Gary Kremer, SHSMO’s executive director, said the bicentennial provides an opportunity for exploring and promoting the intricate history and wide range of cultures found among Missouri’s local communities.
“One of the things that intrigues me most about Missouri is its diversity,” Kremer said. “We Missourians embody and exemplify the complexity and diversity of this great nation; these are attributes meant to be celebrated.”
The State Historical Society of Missouri plans to launch a series of programs and projects designed to explore the history of the state and its people through Missouri 2021. Initial Society bicentennial projects include:
- Missouri Encyclopedia – a comprehensive online encyclopedia providing general audiences with authoritative information on the history and culture of Missouri
- Endorsement Program – a media partnership between SHSMO and local organizations creating bicentennial activities
- My Missouri 2021 – a project inviting professional and amateur photographers to capture and share distinctive images of Missouri
- Missouri Community Legacies – a program providing opportunities to document local traditions and creative expressions, meaningful places, and organizations and institutions of significance to communities around the state
Missouri 2021 is excited to share that grants are available if you are looking for funding to start your observances of the bicentennial of Missouri’s statehood in 2021! The State Historical Society of Missouri announced it will offer funding in 2018 to local Missouri cultural heritage institutions in support of their efforts to preserve historic material and provide programming on local history topics, including bicentennial projects.
SHSMO will award up to $500 per calendar year, per organization, through Brownlee Grants, named in memory of Dr. Richard S. Brownlee, the Society’s executive director from 1960 to 1985. A maximum of $5,000 in total grants will be awarded in January, and the grant period will run through the end of 2018.
“Five hundred dollars doesn’t sound like much, but from my experience, for local organizations that can be the difference between having the supplies they need or not,” said Gary Kremer, SHSMO executive director. “It can also mean being able to host a workshop or bring in a special lecturer for programs that otherwise might not be possible.”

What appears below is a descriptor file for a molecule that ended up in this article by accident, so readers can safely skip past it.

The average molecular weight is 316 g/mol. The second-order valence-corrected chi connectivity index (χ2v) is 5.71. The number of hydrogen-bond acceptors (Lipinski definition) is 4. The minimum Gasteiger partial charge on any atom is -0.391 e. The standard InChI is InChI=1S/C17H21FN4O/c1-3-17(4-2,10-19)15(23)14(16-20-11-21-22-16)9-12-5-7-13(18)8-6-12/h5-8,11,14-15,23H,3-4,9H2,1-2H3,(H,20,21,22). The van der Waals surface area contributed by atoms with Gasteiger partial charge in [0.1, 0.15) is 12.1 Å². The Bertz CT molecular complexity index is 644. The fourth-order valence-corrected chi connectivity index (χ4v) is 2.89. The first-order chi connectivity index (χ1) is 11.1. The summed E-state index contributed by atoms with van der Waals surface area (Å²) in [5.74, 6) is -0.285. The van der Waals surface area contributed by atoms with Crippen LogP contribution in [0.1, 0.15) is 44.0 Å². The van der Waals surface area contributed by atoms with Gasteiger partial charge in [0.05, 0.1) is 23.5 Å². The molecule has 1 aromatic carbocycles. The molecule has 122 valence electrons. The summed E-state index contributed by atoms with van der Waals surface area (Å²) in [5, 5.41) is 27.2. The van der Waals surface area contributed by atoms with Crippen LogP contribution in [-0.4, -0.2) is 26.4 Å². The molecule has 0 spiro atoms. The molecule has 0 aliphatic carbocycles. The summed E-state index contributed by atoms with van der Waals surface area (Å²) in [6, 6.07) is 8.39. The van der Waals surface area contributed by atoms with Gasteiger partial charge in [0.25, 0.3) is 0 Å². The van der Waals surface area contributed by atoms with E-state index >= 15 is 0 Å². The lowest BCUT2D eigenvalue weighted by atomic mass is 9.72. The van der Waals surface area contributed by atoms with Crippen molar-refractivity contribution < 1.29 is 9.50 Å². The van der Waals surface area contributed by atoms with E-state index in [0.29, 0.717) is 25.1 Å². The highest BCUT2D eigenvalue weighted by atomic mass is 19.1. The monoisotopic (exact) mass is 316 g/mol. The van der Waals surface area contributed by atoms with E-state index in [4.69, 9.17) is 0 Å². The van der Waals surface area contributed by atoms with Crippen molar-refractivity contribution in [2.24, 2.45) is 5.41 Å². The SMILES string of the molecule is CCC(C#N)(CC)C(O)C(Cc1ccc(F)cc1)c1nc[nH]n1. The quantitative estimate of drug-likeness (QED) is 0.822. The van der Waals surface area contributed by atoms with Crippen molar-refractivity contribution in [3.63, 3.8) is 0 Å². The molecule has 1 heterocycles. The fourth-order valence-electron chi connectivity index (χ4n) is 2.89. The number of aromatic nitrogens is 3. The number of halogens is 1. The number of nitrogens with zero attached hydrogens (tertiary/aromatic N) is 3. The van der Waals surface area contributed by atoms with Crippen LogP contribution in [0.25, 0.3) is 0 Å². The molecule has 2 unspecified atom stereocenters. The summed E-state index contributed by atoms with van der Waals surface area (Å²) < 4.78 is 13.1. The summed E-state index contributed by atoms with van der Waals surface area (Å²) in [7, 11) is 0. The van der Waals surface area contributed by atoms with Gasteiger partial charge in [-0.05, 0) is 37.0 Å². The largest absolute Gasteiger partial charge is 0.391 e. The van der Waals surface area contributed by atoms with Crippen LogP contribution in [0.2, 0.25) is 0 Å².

SHSMO is accepting applications now through December 15 for projects in one of three focus areas: historical records preservation, educational or programming activities, and observances of the bicentennial of Missouri’s statehood in 2021.
“The Missouri Bicentennial will be here before we know it, and the Brownlee Grants are a wonderful way to ensure that we are commemorating the uniqueness of our communities,” said Michael Sweeney, SHSMO’s Missouri Bicentennial coordinator. “While meeting with people around the state, we are learning that local history is as important to individuals as our state history. Missourians tend to experience global issues through a local lens.”
Grants are available to Missouri cultural heritage institutions, and preference will be given to local historical societies.
“We look forward to supporting a wide variety of local projects and in turn many of our communities throughout the state,” Sweeney said. “Helping cities and towns across the state preserve our history and start working on ways they would like to celebrate our 200th year is a wonderful way to honor Dr. Brownlee.”
Missourians are a dynamic, innovative, and persistent group of people. From the river valleys to the Ozark Mountains and from the rich farmlands to the urban centers, Missouri has bred, welcomed, and challenged individuals. Builders, farmers, explorers, scientists, leaders, and artists of all kinds have risen to the occasion, enriching the Show-Me State we know today with their contributions.
The Missouri Bicentennial provides a once-in-a-lifetime occasion to consider, commemorate, and celebrate the history and culture of the state and the unique role of its many and diverse communities in shaping its past, present, and future. Encouraging people to consider their own Missouri story, the State Historical Society of Missouri is creating projects aimed at engaging all Missourians.
The mission of Missouri 2021 is to promote a better understanding of Missouri, its regions, communities, and people, both past and present. The bicentennial of Missouri statehood will provide opportunities for citizens to celebrate and explore the rich history and diversity of the state and to share their unique perspectives.
Thank you for your continued support and interest in the Missouri Bicentennial. Stay up-to-date on the planning process and ways you may be involved by subscribing to emails. You can also follow Missouri 2021 on Facebook to learn more about the Show-Me State.